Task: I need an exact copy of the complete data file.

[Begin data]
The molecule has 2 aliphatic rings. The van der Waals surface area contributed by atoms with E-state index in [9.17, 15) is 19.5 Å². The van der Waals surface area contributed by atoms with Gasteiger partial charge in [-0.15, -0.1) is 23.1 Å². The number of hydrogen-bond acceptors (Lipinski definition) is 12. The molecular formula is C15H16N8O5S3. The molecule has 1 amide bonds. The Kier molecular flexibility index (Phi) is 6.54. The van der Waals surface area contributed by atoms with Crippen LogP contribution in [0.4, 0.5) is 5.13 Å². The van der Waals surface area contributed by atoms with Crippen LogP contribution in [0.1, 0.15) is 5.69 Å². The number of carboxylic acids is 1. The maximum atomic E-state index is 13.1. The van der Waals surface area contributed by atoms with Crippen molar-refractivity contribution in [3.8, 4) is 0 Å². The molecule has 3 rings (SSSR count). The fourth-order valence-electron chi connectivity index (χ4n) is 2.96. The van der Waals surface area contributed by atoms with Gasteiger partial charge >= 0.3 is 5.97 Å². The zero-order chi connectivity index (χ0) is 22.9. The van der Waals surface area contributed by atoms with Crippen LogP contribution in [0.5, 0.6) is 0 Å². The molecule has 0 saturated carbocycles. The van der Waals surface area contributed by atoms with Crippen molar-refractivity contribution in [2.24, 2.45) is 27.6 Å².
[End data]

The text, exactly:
The molecule has 2 aliphatic rings. The van der Waals surface area contributed by atoms with E-state index in [9.17, 15) is 19.5 Å². The van der Waals surface area contributed by atoms with Gasteiger partial charge in [-0.15, -0.1) is 23.1 Å². The number of hydrogen-bond acceptors (Lipinski definition) is 12. The molecular formula is C15H16N8O5S3. The molecule has 1 amide bonds. The Kier molecular flexibility index (Phi) is 6.54. The van der Waals surface area contributed by atoms with Crippen LogP contribution in [0.4, 0.5) is 5.13 Å². The van der Waals surface area contributed by atoms with Crippen LogP contribution in [0.1, 0.15) is 5.69 Å². The number of carboxylic acids is 1. The maximum atomic E-state index is 13.1. The van der Waals surface area contributed by atoms with Crippen molar-refractivity contribution in [3.8, 4) is 0 Å². The molecule has 3 rings (SSSR count). The fourth-order valence-electron chi connectivity index (χ4n) is 2.96. The van der Waals surface area contributed by atoms with Gasteiger partial charge >= 0.3 is 5.97 Å². The zero-order chi connectivity index (χ0) is 22.9. The van der Waals surface area contributed by atoms with Crippen LogP contribution in [0.5, 0.6) is 0 Å². The molecule has 0 saturated carbocycles. The van der Waals surface area contributed by atoms with Crippen molar-refractivity contribution in [2.24, 2.45) is 27.6 Å².